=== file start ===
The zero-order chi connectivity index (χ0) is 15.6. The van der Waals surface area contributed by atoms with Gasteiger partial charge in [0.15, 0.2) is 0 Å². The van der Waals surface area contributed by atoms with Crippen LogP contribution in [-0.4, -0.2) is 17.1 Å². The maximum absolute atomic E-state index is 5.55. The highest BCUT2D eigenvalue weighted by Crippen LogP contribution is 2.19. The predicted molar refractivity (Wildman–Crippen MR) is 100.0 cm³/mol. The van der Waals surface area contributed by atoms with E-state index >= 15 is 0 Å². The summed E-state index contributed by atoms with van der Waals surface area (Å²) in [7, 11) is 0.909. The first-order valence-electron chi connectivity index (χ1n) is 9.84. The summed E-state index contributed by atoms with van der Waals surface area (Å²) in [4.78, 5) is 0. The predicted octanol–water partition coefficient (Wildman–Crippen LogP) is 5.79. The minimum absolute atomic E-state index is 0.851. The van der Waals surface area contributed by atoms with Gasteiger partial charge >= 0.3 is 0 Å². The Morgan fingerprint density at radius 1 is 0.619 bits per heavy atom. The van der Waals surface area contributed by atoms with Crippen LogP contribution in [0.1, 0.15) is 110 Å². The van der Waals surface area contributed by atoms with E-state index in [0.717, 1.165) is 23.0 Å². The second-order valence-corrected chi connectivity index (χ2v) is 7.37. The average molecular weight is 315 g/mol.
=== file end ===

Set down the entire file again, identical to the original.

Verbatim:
The zero-order chi connectivity index (χ0) is 15.6. The van der Waals surface area contributed by atoms with Gasteiger partial charge in [0.15, 0.2) is 0 Å². The van der Waals surface area contributed by atoms with Crippen LogP contribution in [-0.4, -0.2) is 17.1 Å². The maximum absolute atomic E-state index is 5.55. The highest BCUT2D eigenvalue weighted by Crippen LogP contribution is 2.19. The predicted molar refractivity (Wildman–Crippen MR) is 100.0 cm³/mol. The van der Waals surface area contributed by atoms with E-state index >= 15 is 0 Å². The summed E-state index contributed by atoms with van der Waals surface area (Å²) in [7, 11) is 0.909. The first-order valence-electron chi connectivity index (χ1n) is 9.84. The summed E-state index contributed by atoms with van der Waals surface area (Å²) in [4.78, 5) is 0. The predicted octanol–water partition coefficient (Wildman–Crippen LogP) is 5.79. The minimum absolute atomic E-state index is 0.851. The van der Waals surface area contributed by atoms with Gasteiger partial charge >= 0.3 is 0 Å². The Morgan fingerprint density at radius 1 is 0.619 bits per heavy atom. The van der Waals surface area contributed by atoms with Crippen LogP contribution in [0.1, 0.15) is 110 Å². The van der Waals surface area contributed by atoms with E-state index in [0.717, 1.165) is 23.0 Å². The second-order valence-corrected chi connectivity index (χ2v) is 7.37. The average molecular weight is 315 g/mol.